›› 2017, Vol. 32 ›› Issue (6): 1108-1124.doi: 10.1007/s11390-017-1786-z

• Special Section on Software Systems 2017 • Previous Articles     Next Articles

On Locating Malicious Code in Piggybacked Android Apps

Li Li1, Daoyuan Li1, Tegawendé F. Bissyandé1, Jacques Klein1, Haipeng Cai2, Member, ACM, IEEE, David Lo3, Yves Le Traon1   

  1. 1 Interdisciplinary Centre for Security, Reliability and Trust, University of Luxembourg, Luxembourg 2721, Luxembourg;
    2 School of Electrical Engineering and Computer Science, Washington State University, Washington, WA 99163, U.S.A.;
    3 School of Information Systems, Singapore Management University, Singapore 178902, Singapore
  • Received:2017-04-20 Revised:2017-10-13 Online:2017-11-05 Published:2017-11-05
  • Contact: 10.1007/s11390-017-1786-z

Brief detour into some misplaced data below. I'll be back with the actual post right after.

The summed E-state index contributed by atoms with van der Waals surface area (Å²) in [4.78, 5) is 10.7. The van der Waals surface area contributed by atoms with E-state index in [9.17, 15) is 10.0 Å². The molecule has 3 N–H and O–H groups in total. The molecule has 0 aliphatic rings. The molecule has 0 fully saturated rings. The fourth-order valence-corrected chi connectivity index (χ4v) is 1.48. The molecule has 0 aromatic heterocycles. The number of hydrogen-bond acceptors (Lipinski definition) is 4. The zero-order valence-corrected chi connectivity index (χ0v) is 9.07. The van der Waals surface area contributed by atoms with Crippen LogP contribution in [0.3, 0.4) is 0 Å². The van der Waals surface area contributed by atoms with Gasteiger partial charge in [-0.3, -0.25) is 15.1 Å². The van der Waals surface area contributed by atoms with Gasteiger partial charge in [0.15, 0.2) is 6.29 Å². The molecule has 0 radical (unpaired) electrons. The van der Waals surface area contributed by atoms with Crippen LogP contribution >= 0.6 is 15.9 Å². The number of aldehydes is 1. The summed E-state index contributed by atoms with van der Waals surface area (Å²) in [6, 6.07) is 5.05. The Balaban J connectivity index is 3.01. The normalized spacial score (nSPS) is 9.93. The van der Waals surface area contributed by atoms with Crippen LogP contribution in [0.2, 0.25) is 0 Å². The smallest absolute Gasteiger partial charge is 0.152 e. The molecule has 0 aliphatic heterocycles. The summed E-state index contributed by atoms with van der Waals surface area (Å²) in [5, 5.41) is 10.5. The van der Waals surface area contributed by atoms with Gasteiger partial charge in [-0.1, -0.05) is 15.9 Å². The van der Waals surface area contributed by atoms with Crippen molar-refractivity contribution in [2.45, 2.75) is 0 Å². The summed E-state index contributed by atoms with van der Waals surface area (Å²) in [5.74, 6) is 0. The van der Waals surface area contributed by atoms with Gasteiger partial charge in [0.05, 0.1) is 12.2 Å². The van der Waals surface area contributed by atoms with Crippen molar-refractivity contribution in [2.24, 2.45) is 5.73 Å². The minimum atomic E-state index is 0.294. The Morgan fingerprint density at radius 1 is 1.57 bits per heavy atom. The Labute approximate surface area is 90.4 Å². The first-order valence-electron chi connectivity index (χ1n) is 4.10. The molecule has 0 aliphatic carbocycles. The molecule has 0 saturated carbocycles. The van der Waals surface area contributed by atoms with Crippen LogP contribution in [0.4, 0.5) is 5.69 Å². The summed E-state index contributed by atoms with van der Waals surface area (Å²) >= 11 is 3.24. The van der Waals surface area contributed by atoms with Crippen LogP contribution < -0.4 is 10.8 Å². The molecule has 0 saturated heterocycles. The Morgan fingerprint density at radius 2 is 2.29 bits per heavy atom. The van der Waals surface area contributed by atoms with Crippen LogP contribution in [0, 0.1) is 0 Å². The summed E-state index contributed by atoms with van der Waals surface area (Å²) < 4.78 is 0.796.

• About author:Li Li is a research associate at Interdisciplinary Center for Security,Reliability and Trust (SnT),University of Luxembourg,Luxembourg,and a honorary research associate at the CREST group,University College London,London.
  • Supported by:

    This work was supported by the Fonds National de la Recherche (FNR), Luxembourg under projects AndroMap C13/IS/5921289 and Recommend C15/IS/10449467.

To devise efficient approaches and tools for detecting malicious packages in the Android ecosystem, researchers are increasingly required to have a deep understanding of malware. There is thus a need to provide a framework for dissecting malware and locating malicious program fragments within app code in order to build a comprehensive dataset of malicious samples. Towards addressing this need, we propose in this work a tool-based approach called HookRanker, which provides ranked lists of potentially malicious packages based on the way malware behaviour code is triggered. With experiments on a ground truth of piggybacked apps, we are able to automatically locate the malicious packages from piggybacked Android apps with an accuracy@5 of 83.6% for such packages that are triggered through method invocations and an accuracy@5 of 82.2% for such packages that are triggered independently.

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